The one thing I always relearn every time I return to Asia is the art of bargaining. It is one that is strangely missing from most people’s daily lives if they live in America. Perhaps that is the reason many Americans are so bad at it. When you live in a culture where bargaining is expected, it becomes second nature. In Beijing, bargaining is prevalent in convenient places. I say this because there are moments where you really don’t want to bargain. Restaurants and taxis come to mind as two examples. I hate having to haggle about price with a taxi driver before getting in. You don’t usually have to do that here.
When it comes to shopping, however … it is all about bargaining and the better you do it, the more satisfying your purchase and the farther you can stretch your money. Here are some tips I’ve uncovered for how to bargain effectively in China and come away with what you what at a fair price:
- Get the price first – Never ever pick anything up, try anything on, or even look for any period of time at something without first extracting a price. Doing this forces them to set a starting point before they can hook you on a product.
- Don’t give them your price right away – The flip side of this is that a smart seller will always try to get you to tell them "your price." Your main goal is to avoid giving them your price until later. As much later as you can manage.
- Keep looking at other things – Nothing pins you down faster than if you are laser focused on one product. If they know you really want it, they are far less inclined to offer you a better price.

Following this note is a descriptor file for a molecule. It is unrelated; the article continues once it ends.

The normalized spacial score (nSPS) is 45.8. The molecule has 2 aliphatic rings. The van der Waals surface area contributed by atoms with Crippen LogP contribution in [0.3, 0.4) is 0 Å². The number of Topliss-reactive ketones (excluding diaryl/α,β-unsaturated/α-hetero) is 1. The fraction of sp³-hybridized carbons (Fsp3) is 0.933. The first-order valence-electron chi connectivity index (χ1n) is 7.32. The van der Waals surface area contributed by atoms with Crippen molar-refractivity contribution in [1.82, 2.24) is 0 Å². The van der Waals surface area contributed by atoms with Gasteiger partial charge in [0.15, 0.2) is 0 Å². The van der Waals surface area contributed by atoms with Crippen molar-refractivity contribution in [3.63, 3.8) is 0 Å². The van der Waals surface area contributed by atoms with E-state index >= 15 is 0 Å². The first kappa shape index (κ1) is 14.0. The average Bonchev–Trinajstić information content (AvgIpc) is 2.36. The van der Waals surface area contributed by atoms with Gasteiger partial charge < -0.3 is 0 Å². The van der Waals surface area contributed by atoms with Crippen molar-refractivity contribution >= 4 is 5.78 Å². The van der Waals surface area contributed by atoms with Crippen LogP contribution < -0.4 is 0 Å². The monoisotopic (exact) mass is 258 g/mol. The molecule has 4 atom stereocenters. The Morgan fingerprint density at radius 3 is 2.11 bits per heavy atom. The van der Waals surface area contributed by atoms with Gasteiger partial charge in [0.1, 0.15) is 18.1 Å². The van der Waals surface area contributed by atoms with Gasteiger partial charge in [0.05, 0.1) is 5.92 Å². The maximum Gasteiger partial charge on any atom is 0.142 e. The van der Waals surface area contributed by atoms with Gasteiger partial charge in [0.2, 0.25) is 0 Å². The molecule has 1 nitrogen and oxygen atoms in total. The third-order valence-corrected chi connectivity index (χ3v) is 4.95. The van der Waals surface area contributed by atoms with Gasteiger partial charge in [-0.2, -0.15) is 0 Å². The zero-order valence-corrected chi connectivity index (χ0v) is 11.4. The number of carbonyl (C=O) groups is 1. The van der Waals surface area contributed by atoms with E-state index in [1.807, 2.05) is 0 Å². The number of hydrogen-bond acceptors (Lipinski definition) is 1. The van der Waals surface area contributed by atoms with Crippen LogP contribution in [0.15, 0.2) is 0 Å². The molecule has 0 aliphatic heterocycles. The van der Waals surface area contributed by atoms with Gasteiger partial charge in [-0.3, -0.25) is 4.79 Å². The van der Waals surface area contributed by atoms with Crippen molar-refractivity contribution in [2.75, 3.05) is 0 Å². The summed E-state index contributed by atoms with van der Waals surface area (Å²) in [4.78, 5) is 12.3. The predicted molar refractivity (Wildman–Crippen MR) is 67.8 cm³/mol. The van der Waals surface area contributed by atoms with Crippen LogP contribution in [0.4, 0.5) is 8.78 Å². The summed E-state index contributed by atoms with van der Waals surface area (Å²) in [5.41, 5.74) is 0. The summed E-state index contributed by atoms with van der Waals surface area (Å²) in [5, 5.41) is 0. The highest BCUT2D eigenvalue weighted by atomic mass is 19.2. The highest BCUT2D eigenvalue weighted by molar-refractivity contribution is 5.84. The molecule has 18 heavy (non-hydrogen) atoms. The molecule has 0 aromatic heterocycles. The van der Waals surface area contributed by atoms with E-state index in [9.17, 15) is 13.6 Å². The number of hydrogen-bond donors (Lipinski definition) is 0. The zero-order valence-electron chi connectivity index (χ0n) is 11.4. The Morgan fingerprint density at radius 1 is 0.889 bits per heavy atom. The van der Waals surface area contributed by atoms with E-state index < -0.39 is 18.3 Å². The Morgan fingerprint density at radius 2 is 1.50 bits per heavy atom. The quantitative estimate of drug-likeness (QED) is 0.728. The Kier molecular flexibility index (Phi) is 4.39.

- Walk away or create a time pressure – Using an accomplice is good for this … the main thing you want is to create a reason for them to do the deal quickly. If you "need to leave," you can often get a better price.
- Do them a favor – When you come back, make them feel like you are doing them a favor by staying. Because you like them and you want to buy, but you need a better reason (ie – a better price) in order to stay.
- Add a second – Early in the bargaining, they will try to get you to agree to buy more than one of whatever you are interested in. Always start by bargaining for one. When you feel you are getting their bottom price, ask them what the price would be if you buy two. Then three, or four. You may not want that many, but now you know what they are willing to go down to for one. And often you can get the second basically for free.
- Set a final price – When you have finally done all this and locked in a price in your head, then you can finally write that price on their calculator they have been using to tell you their prices. Make sure that you do this quietly, the last thing you want is for other people to hear the great price you are getting, or else the seller may not sell to you for that price anymore. When you set your final price, make sure to tell the seller that if they do that price, you’ll buy it right now. Otherwise you’ll have to go.
If you have bargained correctly, usually this last step will be really fast and they will agree. What I love about bargaining in China as opposed to other cultures is that they are very fair about their deals. If you made a deal to pay 90 and give them 100, they will give you 10 back without a fuss. In other places, it pays to have exact change in case the seller says they "don’t have any." That’s about it. Hope this post helps you to get a great deal while you’re traveling to China or any other country where bargaining is popular.